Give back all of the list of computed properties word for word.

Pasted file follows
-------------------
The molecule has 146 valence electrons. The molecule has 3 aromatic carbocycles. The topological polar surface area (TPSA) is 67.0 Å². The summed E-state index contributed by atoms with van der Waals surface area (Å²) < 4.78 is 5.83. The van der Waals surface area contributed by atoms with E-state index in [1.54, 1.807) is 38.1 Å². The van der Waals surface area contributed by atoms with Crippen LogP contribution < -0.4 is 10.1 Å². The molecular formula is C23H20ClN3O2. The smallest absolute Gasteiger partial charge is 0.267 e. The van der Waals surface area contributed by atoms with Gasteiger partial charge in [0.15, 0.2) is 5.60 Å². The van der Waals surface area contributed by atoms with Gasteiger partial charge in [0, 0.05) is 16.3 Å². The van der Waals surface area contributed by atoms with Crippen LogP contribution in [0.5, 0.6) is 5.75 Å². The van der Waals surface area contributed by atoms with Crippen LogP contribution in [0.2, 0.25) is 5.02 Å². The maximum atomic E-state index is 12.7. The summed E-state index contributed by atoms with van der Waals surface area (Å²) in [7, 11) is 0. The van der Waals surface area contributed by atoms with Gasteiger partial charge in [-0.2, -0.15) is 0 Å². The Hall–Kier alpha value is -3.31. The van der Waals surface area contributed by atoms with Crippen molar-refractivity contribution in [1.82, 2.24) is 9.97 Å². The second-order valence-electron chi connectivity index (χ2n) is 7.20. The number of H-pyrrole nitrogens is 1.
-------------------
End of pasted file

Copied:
The molecule has 146 valence electrons. The molecule has 3 aromatic carbocycles. The topological polar surface area (TPSA) is 67.0 Å². The summed E-state index contributed by atoms with van der Waals surface area (Å²) < 4.78 is 5.83. The van der Waals surface area contributed by atoms with E-state index in [1.54, 1.807) is 38.1 Å². The van der Waals surface area contributed by atoms with Crippen LogP contribution < -0.4 is 10.1 Å². The molecular formula is C23H20ClN3O2. The smallest absolute Gasteiger partial charge is 0.267 e. The van der Waals surface area contributed by atoms with Gasteiger partial charge in [0.15, 0.2) is 5.60 Å². The van der Waals surface area contributed by atoms with Gasteiger partial charge in [0, 0.05) is 16.3 Å². The van der Waals surface area contributed by atoms with Crippen LogP contribution in [0.5, 0.6) is 5.75 Å². The van der Waals surface area contributed by atoms with Crippen LogP contribution in [0.2, 0.25) is 5.02 Å². The maximum atomic E-state index is 12.7. The summed E-state index contributed by atoms with van der Waals surface area (Å²) in [7, 11) is 0. The van der Waals surface area contributed by atoms with Gasteiger partial charge in [-0.2, -0.15) is 0 Å². The Hall–Kier alpha value is -3.31. The van der Waals surface area contributed by atoms with Crippen molar-refractivity contribution in [1.82, 2.24) is 9.97 Å². The second-order valence-electron chi connectivity index (χ2n) is 7.20. The number of H-pyrrole nitrogens is 1.